My mom is precisely the mother described in this poem, but she and I have talked a lot about this topic and she always — ALWAYS — insists that raising her family demanded sacrifices of both her AND my dad. Or, to borrow the language in the poem, they both “shrank.” She also insists that this was done joyfully. As with everything, I think, there’s a healthy balance. You naturally have to “shrink” if you are sharing your life with someone.

    I also grew up in a family which encouraged me to be as open or as closed as I wanted to be. It was going to school and interacting with kids — particularly girls — my own age, rather than my home environment, that really browbeat me into “shrinking.” Both of my parents were the ones who encouraged me to speak louder and go farther, or, taught me “to grow out.” Nearly all of the discouragement, or lessons “to grow in” growing up, in college, and even sometimes professionally, have come from other women. Where all those women learned to act the way they did, I couldn’t really speculate. As the poet suggests, though, at some point you do have to make the decision that you are valuable, you have a voice, and can’t let other people shrink you.

  17. Lar says:

    Belle – this is why I love your blog so much. You post about things that not only help us to feel beautiful on the outside, but you bring up questions and issues that help us look inside ourselves, too. Thanks for sharing.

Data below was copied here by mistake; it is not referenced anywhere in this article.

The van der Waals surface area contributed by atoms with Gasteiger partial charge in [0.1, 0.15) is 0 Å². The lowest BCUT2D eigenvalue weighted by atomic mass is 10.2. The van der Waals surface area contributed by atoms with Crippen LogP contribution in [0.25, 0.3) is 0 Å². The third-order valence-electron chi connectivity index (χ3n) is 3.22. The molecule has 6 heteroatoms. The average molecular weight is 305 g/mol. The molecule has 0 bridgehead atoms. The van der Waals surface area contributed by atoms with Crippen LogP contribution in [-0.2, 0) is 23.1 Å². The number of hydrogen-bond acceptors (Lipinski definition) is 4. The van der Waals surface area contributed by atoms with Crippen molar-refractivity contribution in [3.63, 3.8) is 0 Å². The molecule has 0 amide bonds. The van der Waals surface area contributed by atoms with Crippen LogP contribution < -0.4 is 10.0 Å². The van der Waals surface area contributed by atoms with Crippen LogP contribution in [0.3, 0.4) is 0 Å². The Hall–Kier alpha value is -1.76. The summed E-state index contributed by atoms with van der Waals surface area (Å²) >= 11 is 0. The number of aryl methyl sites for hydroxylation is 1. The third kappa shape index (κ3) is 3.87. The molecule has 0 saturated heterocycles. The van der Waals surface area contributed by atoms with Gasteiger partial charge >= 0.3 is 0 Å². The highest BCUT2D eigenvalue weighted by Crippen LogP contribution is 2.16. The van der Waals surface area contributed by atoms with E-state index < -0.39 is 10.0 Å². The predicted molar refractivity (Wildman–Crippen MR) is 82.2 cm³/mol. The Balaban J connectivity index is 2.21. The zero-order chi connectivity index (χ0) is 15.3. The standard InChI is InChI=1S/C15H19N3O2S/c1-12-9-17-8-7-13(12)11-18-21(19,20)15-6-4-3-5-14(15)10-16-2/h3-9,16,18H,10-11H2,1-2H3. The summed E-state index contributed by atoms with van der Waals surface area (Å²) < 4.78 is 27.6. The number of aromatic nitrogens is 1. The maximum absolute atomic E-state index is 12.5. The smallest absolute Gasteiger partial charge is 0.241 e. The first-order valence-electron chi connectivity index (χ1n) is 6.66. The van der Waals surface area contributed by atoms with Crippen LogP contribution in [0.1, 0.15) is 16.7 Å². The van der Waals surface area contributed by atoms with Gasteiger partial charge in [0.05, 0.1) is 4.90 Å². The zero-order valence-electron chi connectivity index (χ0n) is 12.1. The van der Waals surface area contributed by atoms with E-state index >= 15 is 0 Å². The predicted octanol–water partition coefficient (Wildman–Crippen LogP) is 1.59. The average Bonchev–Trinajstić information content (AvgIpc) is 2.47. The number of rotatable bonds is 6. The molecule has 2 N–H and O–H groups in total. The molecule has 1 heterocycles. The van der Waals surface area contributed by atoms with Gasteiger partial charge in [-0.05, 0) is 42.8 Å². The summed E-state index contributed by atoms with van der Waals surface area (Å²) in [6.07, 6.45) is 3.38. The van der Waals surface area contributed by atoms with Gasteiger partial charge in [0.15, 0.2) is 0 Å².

18. J says:

    This could not have come at a better time. I try to accommodating and understanding, without putting my needs first. Professionally, I have this strength, but let it go when I’m dating. I recently had a similar experience with a guy who I trusted, and in the end he left me and initially I made it easy on him. It made me fall into hole. I finally realized that the only way I could feel better and re-claim myself was to tell him that I lied and was actually very mad for the way things went, and the way things ended. I don’t even care about his response, but being honest and expressing my real feelings to him was the first step in finding myself again. I need to constantly remind myself that all feelings need to respected, including mine. Here’s hope to us all that we remember that, and we be brave enough to put our needs first. We deserve It, and nothing less.

  19. E says: